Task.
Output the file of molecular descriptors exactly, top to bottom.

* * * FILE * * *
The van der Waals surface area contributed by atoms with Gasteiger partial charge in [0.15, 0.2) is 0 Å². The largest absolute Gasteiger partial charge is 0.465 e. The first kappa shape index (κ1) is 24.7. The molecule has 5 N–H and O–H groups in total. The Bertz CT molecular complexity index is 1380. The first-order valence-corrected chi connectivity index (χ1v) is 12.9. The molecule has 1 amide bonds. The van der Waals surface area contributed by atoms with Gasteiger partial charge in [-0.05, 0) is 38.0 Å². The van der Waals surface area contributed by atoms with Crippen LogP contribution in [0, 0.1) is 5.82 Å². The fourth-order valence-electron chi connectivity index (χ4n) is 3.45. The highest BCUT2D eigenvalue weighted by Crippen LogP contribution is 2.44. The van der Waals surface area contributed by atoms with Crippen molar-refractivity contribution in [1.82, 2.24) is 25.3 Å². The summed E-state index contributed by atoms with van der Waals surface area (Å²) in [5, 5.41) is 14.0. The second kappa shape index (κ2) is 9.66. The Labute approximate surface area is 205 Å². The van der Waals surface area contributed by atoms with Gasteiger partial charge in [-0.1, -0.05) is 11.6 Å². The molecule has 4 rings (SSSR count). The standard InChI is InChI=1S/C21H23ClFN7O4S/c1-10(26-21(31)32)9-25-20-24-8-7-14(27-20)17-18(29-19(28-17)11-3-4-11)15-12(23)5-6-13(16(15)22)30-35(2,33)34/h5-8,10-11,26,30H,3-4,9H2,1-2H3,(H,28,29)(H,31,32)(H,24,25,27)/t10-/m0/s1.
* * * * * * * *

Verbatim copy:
The van der Waals surface area contributed by atoms with Gasteiger partial charge in [0.15, 0.2) is 0 Å². The largest absolute Gasteiger partial charge is 0.465 e. The first kappa shape index (κ1) is 24.7. The molecule has 5 N–H and O–H groups in total. The Bertz CT molecular complexity index is 1380. The first-order valence-corrected chi connectivity index (χ1v) is 12.9. The molecule has 1 amide bonds. The van der Waals surface area contributed by atoms with Gasteiger partial charge in [-0.05, 0) is 38.0 Å². The van der Waals surface area contributed by atoms with Crippen LogP contribution in [0, 0.1) is 5.82 Å². The fourth-order valence-electron chi connectivity index (χ4n) is 3.45. The highest BCUT2D eigenvalue weighted by Crippen LogP contribution is 2.44. The van der Waals surface area contributed by atoms with Crippen molar-refractivity contribution in [1.82, 2.24) is 25.3 Å². The summed E-state index contributed by atoms with van der Waals surface area (Å²) in [5, 5.41) is 14.0. The second kappa shape index (κ2) is 9.66. The Labute approximate surface area is 205 Å². The van der Waals surface area contributed by atoms with Gasteiger partial charge in [-0.1, -0.05) is 11.6 Å². The molecule has 4 rings (SSSR count). The standard InChI is InChI=1S/C21H23ClFN7O4S/c1-10(26-21(31)32)9-25-20-24-8-7-14(27-20)17-18(29-19(28-17)11-3-4-11)15-12(23)5-6-13(16(15)22)30-35(2,33)34/h5-8,10-11,26,30H,3-4,9H2,1-2H3,(H,28,29)(H,31,32)(H,24,25,27)/t10-/m0/s1.